Susan is 51, divorced and the mother of 3 children. She lives in the Midlands and is a member of CSSA (Christian Survivors of Sexual Abuse). Current UK statistics suggest that 1 in 6 children are sexually abused before they reach the age of 16.
I was about eight years old when the abuse started. The friendly life guard at the swimming pool was an active paedophile. He molested my older brother, among others. Eventually he turned his attentions to me. My brother watched that first time, smiling at my bewilderment. The abiding memory is feeling so very, very small – the man could have picked me up and put me in his pocket.
Threats “not to tell” were left to my brother. Corrupted by this man, and mercilessly bullied at school, my brother started to molest me. I remained silent. My Christian faith kept the lid on my suffering. God’s love to me was conditional on forgiveness, wasn’t it?
My crisis began when my daughter approached her eighth birthday, and the horror of what happened to me finally dawned. I sought help through Christian literature, but it just told lovely stories about reconciliation. Trusted Christian friends offered well meaning advice, and in one case, an exorcism. The focus was praying for my abuser’s redemption. It is not hard to see how in this context, forgiveness can allow abuse to thrive.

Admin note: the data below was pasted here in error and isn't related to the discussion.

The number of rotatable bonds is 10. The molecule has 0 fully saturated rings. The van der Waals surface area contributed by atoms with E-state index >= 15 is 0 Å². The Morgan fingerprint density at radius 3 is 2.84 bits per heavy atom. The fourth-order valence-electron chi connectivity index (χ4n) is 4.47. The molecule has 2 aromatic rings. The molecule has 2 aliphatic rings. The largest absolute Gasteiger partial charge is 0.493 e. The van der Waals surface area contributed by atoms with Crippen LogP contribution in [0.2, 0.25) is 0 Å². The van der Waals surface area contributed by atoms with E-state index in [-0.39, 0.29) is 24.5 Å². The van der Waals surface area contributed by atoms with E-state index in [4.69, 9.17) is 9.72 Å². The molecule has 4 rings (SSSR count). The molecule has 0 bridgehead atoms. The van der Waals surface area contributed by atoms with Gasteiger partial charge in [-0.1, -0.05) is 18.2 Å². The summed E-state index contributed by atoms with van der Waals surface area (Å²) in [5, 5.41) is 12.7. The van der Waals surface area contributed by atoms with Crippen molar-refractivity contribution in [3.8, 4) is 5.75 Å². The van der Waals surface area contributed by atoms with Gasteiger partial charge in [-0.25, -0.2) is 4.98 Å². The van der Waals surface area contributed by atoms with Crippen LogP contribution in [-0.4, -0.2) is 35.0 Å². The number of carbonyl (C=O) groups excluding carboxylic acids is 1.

I allowed my brother supervised access to my children, but as his behaviour became more erratic, I chose to sever the relationship altogether. My husband and elderly parents wanted to know the reasons why. The truth was very hard to tell, and so I put myself to bed and stayed there.
I had some psychiatric treatment, but a feeling of guilt and low self esteem remains. I would like to say “The Lord’s Prayer” and mean it – but I can’t go as far as forgiveness. Truthfully, all I can do is try and understand what motivates behaviour, and not hold any hatred in my heart. I sometimes wonder how much more I could have achieved in life if the abuse had never happened. If the bud had not been blighted?